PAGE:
Benioff’s company is one of 193 American businesses that have signed the Business Roundtable’s Statement on the Purpose of a Corporation that highlight’s the need for companies to address all the stakeholders of a business and not just the people who own the stock.
“As a CEO, as a company, you cannot wash your hands of how society uses your products. You cannot wash your hands of your responsibility to society. You cannot wash your hands of your responsibility to the public schools or to the homeless or to whoever,” Benioff said. “I believe that business is the greatest platform for change.”
No longer is shareholder primacy the key principle of the Business Roundtable. The group’s current chairman is Jamie Dimon, CEO of JPMorgan Chase (NYSE:JPM). The fact that Dimon’s jumped aboard this movement suggests investors of all types better pay more attention to the changing of the guard.
“Major employers are investing in their workers and communities because they know it is the only way to be successful over the long term. These modernized principles reflect the business community’s unwavering commitment to continue to push for an economy that serves all Americans,” Dimon stated.
Who are the CEOs that are walking the talk? Here are 10 to get you started.
Dan Amos, Aflac (AFL)
Most Americans know Aflac (NYSE:AFL) for the noisy duck that appears in all of its TV commercials. The supplemental insurance company prides itself on running a business that thinks beyond the almighty buck. It believes in the power of purpose. A quick peruse of its 2018 Corporate Social Responsibility Report mentions the word “stakeholder” no less than 11 times over 92 pages.
“With unprecedented access to immediate information, consumers, investors and stakeholders are finely tuned not only to what a company produces but also to who it is and the ideals for which it stands. They base their purchasing or investing decisions, at least in part, on these factors,” CEO Dan Amos stated in his opening message from its 2018 report.
Aflac tries to stay ahead of the times. Since 2008, it has held non-binding votes on its executives’ pay and was the first publicly-traded U.S. company to do so.
Its stock is up 70% since the beginning of 2008, which includes the stock market crash that year.
Keith Block, Salesforce (CRM)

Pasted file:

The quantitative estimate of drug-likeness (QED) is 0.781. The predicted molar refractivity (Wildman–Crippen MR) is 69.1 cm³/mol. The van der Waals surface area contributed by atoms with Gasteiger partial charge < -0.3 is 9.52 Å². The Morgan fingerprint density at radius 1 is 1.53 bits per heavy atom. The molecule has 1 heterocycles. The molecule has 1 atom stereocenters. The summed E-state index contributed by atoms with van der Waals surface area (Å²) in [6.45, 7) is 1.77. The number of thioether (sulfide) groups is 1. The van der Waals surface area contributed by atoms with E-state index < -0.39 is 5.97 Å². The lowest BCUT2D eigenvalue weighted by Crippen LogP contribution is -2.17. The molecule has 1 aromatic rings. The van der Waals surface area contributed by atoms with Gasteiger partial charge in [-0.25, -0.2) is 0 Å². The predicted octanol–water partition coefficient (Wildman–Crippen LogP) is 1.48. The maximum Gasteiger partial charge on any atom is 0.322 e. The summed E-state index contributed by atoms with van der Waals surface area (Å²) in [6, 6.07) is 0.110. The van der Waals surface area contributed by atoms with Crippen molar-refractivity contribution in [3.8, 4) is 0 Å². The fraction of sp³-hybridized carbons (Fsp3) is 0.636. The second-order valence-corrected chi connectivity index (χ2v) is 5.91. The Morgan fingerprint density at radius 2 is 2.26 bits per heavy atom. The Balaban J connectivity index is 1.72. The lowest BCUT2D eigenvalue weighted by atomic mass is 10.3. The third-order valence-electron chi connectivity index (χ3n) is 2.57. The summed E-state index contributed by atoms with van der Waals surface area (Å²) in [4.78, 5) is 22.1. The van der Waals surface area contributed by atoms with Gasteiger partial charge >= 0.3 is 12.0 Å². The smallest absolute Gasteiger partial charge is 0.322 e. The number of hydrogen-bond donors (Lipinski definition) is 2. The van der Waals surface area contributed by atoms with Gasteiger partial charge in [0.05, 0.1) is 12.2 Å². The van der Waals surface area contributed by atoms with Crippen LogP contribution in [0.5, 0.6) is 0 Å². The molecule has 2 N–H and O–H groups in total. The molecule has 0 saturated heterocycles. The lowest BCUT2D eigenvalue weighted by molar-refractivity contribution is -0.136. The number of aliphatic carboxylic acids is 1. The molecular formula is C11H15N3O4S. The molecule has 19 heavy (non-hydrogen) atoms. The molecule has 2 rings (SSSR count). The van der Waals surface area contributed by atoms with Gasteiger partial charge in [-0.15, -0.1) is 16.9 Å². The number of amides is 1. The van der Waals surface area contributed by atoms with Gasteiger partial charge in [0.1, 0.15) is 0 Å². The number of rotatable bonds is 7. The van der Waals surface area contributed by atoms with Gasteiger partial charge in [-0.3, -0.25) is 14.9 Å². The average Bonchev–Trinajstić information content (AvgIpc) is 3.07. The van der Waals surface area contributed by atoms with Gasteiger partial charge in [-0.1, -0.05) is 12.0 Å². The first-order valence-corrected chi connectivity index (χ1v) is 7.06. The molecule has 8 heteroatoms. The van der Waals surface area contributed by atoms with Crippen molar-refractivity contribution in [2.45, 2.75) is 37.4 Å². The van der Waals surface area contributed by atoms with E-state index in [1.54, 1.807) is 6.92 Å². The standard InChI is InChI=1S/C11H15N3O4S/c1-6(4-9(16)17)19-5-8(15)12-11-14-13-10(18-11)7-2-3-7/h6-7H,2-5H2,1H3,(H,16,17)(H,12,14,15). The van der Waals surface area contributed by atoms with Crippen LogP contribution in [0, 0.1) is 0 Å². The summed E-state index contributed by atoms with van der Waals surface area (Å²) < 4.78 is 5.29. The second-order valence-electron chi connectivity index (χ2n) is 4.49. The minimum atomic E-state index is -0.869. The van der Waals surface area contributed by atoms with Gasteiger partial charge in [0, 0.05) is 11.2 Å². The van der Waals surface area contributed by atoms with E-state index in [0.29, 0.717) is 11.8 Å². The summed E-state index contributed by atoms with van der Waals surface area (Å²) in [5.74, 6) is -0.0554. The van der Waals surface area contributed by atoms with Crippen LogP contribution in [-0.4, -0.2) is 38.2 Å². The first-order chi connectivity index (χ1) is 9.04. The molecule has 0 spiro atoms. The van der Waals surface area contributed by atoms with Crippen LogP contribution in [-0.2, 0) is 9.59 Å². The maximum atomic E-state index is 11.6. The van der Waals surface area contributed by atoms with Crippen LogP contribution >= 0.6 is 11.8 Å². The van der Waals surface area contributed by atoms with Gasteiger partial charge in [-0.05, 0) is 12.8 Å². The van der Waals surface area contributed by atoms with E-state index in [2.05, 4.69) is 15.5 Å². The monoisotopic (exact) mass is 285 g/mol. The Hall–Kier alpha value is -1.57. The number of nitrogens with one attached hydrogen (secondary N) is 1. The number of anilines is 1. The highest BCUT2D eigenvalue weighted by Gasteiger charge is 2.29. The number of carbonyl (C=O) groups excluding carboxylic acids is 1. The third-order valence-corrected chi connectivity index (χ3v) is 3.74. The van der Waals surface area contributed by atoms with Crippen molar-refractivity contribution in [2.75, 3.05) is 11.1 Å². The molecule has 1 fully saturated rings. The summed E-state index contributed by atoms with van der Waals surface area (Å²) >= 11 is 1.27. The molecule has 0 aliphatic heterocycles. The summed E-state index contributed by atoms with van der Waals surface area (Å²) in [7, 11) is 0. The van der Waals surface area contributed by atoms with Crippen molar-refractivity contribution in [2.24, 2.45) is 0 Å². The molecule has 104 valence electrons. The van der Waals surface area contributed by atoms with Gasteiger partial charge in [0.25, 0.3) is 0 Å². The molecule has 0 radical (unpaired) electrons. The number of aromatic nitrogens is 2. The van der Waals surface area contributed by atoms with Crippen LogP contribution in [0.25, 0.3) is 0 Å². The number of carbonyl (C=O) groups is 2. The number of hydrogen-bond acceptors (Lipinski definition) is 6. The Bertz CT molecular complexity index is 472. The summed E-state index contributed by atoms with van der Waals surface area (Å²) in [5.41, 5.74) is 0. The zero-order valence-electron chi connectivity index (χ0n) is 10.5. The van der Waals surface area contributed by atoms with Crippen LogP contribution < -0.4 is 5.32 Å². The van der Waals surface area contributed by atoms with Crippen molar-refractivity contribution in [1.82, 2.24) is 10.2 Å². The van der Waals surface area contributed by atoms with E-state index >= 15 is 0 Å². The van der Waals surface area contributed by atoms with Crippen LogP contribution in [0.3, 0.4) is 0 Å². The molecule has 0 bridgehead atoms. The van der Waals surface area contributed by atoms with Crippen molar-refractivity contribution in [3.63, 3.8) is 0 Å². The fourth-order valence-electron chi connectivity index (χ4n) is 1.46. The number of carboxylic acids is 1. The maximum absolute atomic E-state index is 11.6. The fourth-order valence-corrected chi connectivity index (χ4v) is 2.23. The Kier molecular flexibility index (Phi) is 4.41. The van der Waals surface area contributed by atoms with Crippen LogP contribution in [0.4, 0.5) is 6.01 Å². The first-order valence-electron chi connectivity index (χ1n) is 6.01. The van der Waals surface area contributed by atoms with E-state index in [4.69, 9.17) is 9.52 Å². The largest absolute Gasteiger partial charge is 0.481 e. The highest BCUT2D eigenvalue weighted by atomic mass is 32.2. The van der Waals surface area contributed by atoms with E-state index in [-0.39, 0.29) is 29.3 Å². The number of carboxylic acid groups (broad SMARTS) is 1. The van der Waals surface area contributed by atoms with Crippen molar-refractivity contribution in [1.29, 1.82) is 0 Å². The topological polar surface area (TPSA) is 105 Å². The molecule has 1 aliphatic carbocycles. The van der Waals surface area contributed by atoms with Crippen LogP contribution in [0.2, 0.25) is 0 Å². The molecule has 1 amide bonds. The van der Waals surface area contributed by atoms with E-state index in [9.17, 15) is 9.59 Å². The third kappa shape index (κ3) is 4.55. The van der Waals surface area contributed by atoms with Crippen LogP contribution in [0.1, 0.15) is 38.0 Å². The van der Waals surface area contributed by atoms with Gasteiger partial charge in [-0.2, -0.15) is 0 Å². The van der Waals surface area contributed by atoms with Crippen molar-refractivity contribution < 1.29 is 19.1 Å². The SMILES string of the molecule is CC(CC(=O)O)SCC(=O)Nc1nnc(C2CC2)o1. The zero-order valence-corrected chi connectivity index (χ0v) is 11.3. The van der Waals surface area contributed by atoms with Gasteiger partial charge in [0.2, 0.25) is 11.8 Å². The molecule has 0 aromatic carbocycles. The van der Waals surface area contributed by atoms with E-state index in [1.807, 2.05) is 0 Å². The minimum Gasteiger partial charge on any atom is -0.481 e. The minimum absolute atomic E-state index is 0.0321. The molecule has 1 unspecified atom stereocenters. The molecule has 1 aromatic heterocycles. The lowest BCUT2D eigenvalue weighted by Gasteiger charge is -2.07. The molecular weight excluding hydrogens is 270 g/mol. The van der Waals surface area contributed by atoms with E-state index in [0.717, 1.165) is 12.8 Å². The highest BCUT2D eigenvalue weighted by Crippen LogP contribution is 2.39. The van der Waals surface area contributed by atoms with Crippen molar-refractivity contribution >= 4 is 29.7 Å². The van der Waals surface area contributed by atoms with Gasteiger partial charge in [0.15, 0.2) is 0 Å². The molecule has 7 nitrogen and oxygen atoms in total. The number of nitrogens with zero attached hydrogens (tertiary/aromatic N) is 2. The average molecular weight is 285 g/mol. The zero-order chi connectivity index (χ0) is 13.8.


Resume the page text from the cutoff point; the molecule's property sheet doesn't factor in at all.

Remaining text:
Although Keith Block represents Salesforce on the Business Roundtable, I don’t think the co-CEO would be offended if I included Marc Benioff, founder of the company, in the discussion about Salesforce’s commitment to all stakeholders.
The company produces a yearly Stakeholder Impact Report. In 2019, it reported on a lot of interesting initiatives including working to get Proposition C passed by San Francisco City Council, a tax that will help marshall the resources necessary to tackle the city’s homeless problem.
“At Salesforce we believe that business is a powerful and trusted platform to drive positive social and environmental impact for all stakeholders,” Benioff and Block stated in the company’s intro. “We began as a different kind of company, focused on integrating philanthropy into our DNA with the 1-1-1 model. In 2014 we evolved that model through Pledge 1% and have since seen the impact a shared integrated philanthropy model can have on our world, regardless of company size.”
It’s easy to be cynical about a billionaire CEO doing good but if there’s anyone who deserves to be listened to, it’s Salesforce’s two co-CEOs.
Larry Fink, BlackRock (BLK)
If there’s a stakeholder lightning rod, BlackRock (NYSE:BLK) CEO Larry Fink would have to be it.
Each year, Fink writes a letter to the CEOs of companies that the world’s largest asset manager invests on behalf of its clients. Never dull, Fink often takes CEOs out to the woodshed in a dressing down that is off-putting to those not used to being held accountable for their misdeeds on behalf of shareholders.
Reports emerged that business people were less than happy about Fink using his platform as CEO of a $7-trillion asset manager to browbeat other CEOs for failing to meet the needs of all stakeholders.
“This is fundamentally not the role of a public company, and it’s unfair to investors who may not agree with his politics. A CEO shouldn’t use house money to further a goal that may not create economic returns,” stated Charles Elson, a corporate governance expert at the University of Delaware.
Well, as Harvard Business Review contributor Mark Kramer wrote in January, “Business leaders must finally, once and for all, let go of the outdated and erroneous notion that social factors — and not just diversity — are irrelevant to the economic success of our companies.”
As far as I’m concerned, as long as Larry Fink is CEO of BlackRock, I’ll be a big supporter of BlackRock’s products, including iShares ETFs.
Jamie Dimon, JPMorgan (JPM)
It seems you can get better with age. Not too long ago, I was convinced that the JPMorgan CEO was the Antichrist of banking, committed to enriching himself at the expense of everyone else. Here’s what I said about Dimon back in 2011:
“The recent tirade by JPMorgan CEO Jamie Dimon at the expense of Bank of Canada Governor Mark Carney underscores the reasons why you might want to reconsider your investment in America’s second-largest bank. Dimon’s ego is starting to run amok, and shareholders eventually will pay for his angry outbursts,” I stated on Oct. 5, 2011. Since those comments, Dimon has pulled in at least $30 million a year in compensation and owns $1.25 billion in company stock.
However, having served a two-year term as chairman of the Business Roundtable at a time when the powerful group of CEOs changed its view of the world, Dimon appears to have mellowed slightly.
He’s still big on keeping regulations to a minimum, but he definitely sees the need for CEOs to jump in and contribute to making the world better, a philosophy he didn’t seem to embrace as recently as five years ago. JPMorgan’s a much better bank as a result.
Tim Cook, Apple (AAPL)
It’s not a surprise that Apple (NASDAQ:AAPL) is one of the 193 members who signed the Business Roundtable’s pledge for CEOs and their companies to do better for all stakeholders.
A recent article from Forbes contributor Chuck Jones does a great job outlining the reasons Tim Cook doesn’t get the credit he deserves. I’ve always been a fan of Cook’s, despite his pay package, so it’s nice to see that others see all the good things the CEO has done since taking the top job in August 2011.